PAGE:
Outside of an entomology conference, you couldn’t find a group of people happier to see several dozen bugs than the packed audience in Mariner Theatre last Thursday afternoon.
Nearly every seat was filled for Paul Banks Elementary School’s performance of “A Bugz Christmas,” a musical acted out by costumed kindergarteners, first- and second-graders. Parents and grandparents stood to wave and call to their wing-clad children as the stage filled with little bugs — who waved happily back, pipe cleaner antennae wobbling.
In the previous minutes, a line of antler-wearing preschoolers had warmed up the crowd with a few Christmas carols chanted exuberantly into microphones the singers had to stretch up to reach.
It took a little while for music teacher and director Tina Moore to herd all the insects on stage, but once they were up, in no time they were regaling the crowd with “the most sensational, inspirational, celebrational, talk o’ the nation’l Christmas infestation of the year.”
The musical, written by John Jacobson and John Higgins, tells of a Christmas crisis: just when the neighborhood insects are getting ready to deck the halls, a group of termites chews through the lights of their Christmas tree.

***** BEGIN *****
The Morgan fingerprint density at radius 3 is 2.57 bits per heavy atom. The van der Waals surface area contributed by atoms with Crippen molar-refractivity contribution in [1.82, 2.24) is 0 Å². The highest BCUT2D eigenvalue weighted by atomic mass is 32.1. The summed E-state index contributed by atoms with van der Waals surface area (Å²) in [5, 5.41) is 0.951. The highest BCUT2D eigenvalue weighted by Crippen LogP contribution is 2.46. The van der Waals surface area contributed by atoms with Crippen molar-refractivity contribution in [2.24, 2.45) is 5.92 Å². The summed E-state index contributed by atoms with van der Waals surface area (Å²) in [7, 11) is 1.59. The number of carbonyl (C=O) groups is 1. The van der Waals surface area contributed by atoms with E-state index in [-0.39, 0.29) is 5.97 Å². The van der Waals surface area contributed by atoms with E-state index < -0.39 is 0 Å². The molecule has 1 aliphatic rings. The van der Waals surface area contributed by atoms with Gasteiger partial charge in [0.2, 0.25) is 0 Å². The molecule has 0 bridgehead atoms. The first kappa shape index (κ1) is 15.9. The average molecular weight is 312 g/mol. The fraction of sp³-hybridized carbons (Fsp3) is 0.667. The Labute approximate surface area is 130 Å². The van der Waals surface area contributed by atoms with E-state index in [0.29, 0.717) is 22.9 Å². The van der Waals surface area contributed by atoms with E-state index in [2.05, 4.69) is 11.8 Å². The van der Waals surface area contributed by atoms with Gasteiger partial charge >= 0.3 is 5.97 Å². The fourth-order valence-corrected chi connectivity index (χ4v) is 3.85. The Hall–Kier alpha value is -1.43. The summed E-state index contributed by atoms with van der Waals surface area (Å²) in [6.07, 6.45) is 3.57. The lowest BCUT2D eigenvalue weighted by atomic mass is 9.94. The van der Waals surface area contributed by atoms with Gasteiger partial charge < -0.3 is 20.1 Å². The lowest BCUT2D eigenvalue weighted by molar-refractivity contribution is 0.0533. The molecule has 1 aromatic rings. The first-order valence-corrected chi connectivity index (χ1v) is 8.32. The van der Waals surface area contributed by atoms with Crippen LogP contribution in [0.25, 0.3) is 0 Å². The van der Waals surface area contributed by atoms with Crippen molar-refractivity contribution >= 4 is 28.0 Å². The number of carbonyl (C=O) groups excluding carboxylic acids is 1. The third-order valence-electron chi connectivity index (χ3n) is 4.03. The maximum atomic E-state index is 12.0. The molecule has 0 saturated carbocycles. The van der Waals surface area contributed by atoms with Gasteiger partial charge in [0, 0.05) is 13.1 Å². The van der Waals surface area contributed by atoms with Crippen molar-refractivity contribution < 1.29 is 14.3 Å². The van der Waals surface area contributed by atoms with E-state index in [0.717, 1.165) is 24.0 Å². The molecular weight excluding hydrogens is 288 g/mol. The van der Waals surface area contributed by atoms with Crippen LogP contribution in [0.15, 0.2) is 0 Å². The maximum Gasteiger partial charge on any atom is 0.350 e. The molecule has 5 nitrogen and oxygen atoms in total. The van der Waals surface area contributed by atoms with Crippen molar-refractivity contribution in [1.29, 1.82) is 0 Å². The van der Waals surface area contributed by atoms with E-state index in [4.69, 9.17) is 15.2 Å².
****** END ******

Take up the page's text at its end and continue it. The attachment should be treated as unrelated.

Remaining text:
“Salt without pepper or mac without cheese, a tree without lights is like a dog without fleas!” wailed the distressed wood ticks, dragonflies and bees.
Luckily, a group of friendly fireflies came to the rescue — and the stage lights dimmed as the bugs standing on the bleachers took out tiny lights to wave, a la lighters at a concert. Afterwards, the mournful termites were pardoned as they prepared to head out the door, and the other bugs invited them to join the party.
“No one will be left out. We should always find a way to make room for everyone on this and every day,” advised a glowworm.
The performers closed out the show with “The 12 Bugz of Christmas” and some impressive choreography: swaying, arm-waving, dramatic body-itching in unison.
“We wish you happy holidays and merry Christmas too,” sang out the students. “If you celebrate in other ways, we hope they’re merry too.”
At the end of the performance, Moore thanked families for coming.
“I kind of feel bad for all of you because you don’t have my job, and I love, love, love my job,” she said, before releasing an army of gleeful insects into their parents’ open arms.
Annie Rosenthal can be reached at firstname.lastname@example.org.